The big data compute team at Netflix was dealing with some pesky data aggravations a few years ago.
“Earlier this week, we had somebody go in and rename a column, and in one engine they were getting results, and in the other ones they were getting null,” said Daniel Weeks, then a Netflix engineering manager, speaking at a 2019 developers’ conference. As head of that team, he and others were building a new way to solve those sorts of data-processing engine complexities that had prevented smoother analysis of the data rushing into the Netflix streaming service.
“We have more and more users coming in, and they need to not be bothered by these problems,” he said of the growing data team at Netflix at that time.
The new approach that was under construction at Netflix, with help from developers at companies including Apple and Salesforce, became an open-source standard for table formats in analytic data sets called Apache Iceberg. Back in 2019, Weeks predicted that iterative improvements to Iceberg from the open-source community would help ensure issues like the one he described wouldn't happen again.
He was right. While most companies don’t need to perform business analytics on top of tens of petabytes of data the way Netflix does, data architectures including Iceberg and Hudi — a system incubated inside Uber to solve similar problems — now form the foundation of products sold to other enterprises as so-called data lakehouses.
Dremio, which calls itself a lakehouse company, announced Wednesday that its Dremio Cloud data lakehouse platform — based in part on Apache Iceberg — is now widely available.
“A lakehouse needs to be open source: That’s why Iceberg has started to get so much momentum,” said Tomer Shiran, founder and chief product officer at Dremio. Companies that need to perform business analytics on top of huge amounts of data such as Netflix, Apple and Salesforce helped build Apache Iceberg, Shiran said, “because these companies needed something like that. Tech companies have been at the leading edge in terms of adopting this kind of architecture.”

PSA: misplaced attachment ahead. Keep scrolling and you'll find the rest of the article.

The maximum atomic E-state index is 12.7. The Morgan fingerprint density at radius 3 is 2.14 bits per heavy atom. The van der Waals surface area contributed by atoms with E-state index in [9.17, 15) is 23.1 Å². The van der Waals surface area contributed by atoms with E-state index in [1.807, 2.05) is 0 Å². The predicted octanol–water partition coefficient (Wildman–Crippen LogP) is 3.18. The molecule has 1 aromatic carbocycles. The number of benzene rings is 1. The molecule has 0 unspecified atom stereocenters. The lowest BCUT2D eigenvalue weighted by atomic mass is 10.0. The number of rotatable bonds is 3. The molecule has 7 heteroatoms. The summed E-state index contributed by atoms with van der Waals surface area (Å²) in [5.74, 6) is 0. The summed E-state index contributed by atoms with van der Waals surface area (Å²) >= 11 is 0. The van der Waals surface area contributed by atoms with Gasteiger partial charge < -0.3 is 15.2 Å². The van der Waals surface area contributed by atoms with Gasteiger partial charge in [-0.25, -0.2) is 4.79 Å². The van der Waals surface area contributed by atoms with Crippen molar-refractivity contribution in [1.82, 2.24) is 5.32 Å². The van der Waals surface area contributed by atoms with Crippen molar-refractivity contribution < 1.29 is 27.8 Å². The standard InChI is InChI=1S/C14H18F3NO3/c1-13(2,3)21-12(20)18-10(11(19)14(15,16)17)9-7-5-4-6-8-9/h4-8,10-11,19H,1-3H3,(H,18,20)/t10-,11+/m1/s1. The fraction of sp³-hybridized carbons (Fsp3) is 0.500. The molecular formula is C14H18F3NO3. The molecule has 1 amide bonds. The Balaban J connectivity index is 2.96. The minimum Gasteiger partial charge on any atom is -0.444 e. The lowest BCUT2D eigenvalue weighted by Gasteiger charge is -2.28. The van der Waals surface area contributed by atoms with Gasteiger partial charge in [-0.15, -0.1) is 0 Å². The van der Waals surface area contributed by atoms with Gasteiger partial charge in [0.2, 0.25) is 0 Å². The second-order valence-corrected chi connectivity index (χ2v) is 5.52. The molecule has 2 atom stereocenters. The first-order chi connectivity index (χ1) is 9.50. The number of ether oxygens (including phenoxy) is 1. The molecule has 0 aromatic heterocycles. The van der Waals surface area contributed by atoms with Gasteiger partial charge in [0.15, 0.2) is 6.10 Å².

Right now, open-source data lakehouse architectures are following a pattern seen with other data standards built or used inside large Silicon Valley tech companies before businesses began moving data to the cloud. For instance, more than a decade before Yahoo spun out its open-source data analytics software Hadoop as a new company, companies including eBay and Facebook used it internally.
Another foundational open-source data technology, Kafka, was developed inside LinkedIn. The business social networking company funded Confluent in 2014 to commercialize the use of Kafka. And Databricks, a fast-growing data vendor, also launched its own lakehouse-style open-source project in 2019 called Delta Lake.
How the lakehouse evolved
What vendors today call “the lakehouse” is, to many data professionals, just an evolved version of the data lake that combines elements of the traditional data warehouse. A data lake is essentially a receptacle for ingesting information, such as website activity data showing what movie content people perused, or data associated with trips taken through a ride-hailing app.
The lakehouse provides a structural layer on top of the otherwise raw and chaotic data stored in a data lake, allowing data scientists and others to perform analytics processes such as querying the data without having to move it first into a more structured warehouse environment.
“Moving data can be very expensive from system to system,” said Ben Ainscough, head of AI and Data Science at business intelligence tech company Domo.
Dremio aims to make information sitting inside data lakes more operational with its new lakehouse features available Wednesday, including a query engine called Sonar and another system called Arctic, which help developers and data scientists keep track of changes made to data. The company is providing free versions of its lakehouse and the other new features, though large enterprises in need of support services and advanced integrations for security or other customizations have to pay.
Arctic is a collaborative data archive system allowing data scientists and engineers to store and access information that reflects how data is used or changed. Known as metadata, this information provides details such as where the data was sourced or what specific time it was ingested or manipulated.
“Observability of what’s changing is important,” said Shiran. “If somebody goes and changes something, a lot of things can go wrong even with good intent.”